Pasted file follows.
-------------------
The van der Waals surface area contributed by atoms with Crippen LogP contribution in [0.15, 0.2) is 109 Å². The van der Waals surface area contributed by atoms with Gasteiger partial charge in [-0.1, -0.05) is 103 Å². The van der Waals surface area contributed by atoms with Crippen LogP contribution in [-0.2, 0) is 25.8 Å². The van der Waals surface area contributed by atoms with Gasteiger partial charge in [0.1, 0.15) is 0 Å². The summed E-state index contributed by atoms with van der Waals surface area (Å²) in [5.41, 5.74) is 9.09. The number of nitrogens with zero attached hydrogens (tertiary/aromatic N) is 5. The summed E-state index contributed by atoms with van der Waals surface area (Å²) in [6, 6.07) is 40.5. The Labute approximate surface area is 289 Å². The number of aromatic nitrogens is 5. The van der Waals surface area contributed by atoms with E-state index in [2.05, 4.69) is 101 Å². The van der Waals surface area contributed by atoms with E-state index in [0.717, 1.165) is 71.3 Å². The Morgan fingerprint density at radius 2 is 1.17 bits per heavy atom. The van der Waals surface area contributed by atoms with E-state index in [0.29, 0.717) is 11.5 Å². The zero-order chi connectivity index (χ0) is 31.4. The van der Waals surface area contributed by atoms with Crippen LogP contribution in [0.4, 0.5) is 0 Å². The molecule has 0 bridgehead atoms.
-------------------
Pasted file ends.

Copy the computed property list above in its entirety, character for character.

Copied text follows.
The van der Waals surface area contributed by atoms with Crippen LogP contribution in [0.15, 0.2) is 109 Å². The van der Waals surface area contributed by atoms with Gasteiger partial charge in [-0.1, -0.05) is 103 Å². The van der Waals surface area contributed by atoms with Crippen LogP contribution in [-0.2, 0) is 25.8 Å². The van der Waals surface area contributed by atoms with Gasteiger partial charge in [0.1, 0.15) is 0 Å². The summed E-state index contributed by atoms with van der Waals surface area (Å²) in [5.41, 5.74) is 9.09. The number of nitrogens with zero attached hydrogens (tertiary/aromatic N) is 5. The summed E-state index contributed by atoms with van der Waals surface area (Å²) in [6, 6.07) is 40.5. The Labute approximate surface area is 289 Å². The number of aromatic nitrogens is 5. The van der Waals surface area contributed by atoms with E-state index in [2.05, 4.69) is 101 Å². The van der Waals surface area contributed by atoms with E-state index in [0.717, 1.165) is 71.3 Å². The Morgan fingerprint density at radius 2 is 1.17 bits per heavy atom. The van der Waals surface area contributed by atoms with E-state index in [0.29, 0.717) is 11.5 Å². The zero-order chi connectivity index (χ0) is 31.4. The van der Waals surface area contributed by atoms with Crippen LogP contribution in [0.4, 0.5) is 0 Å². The molecule has 0 bridgehead atoms.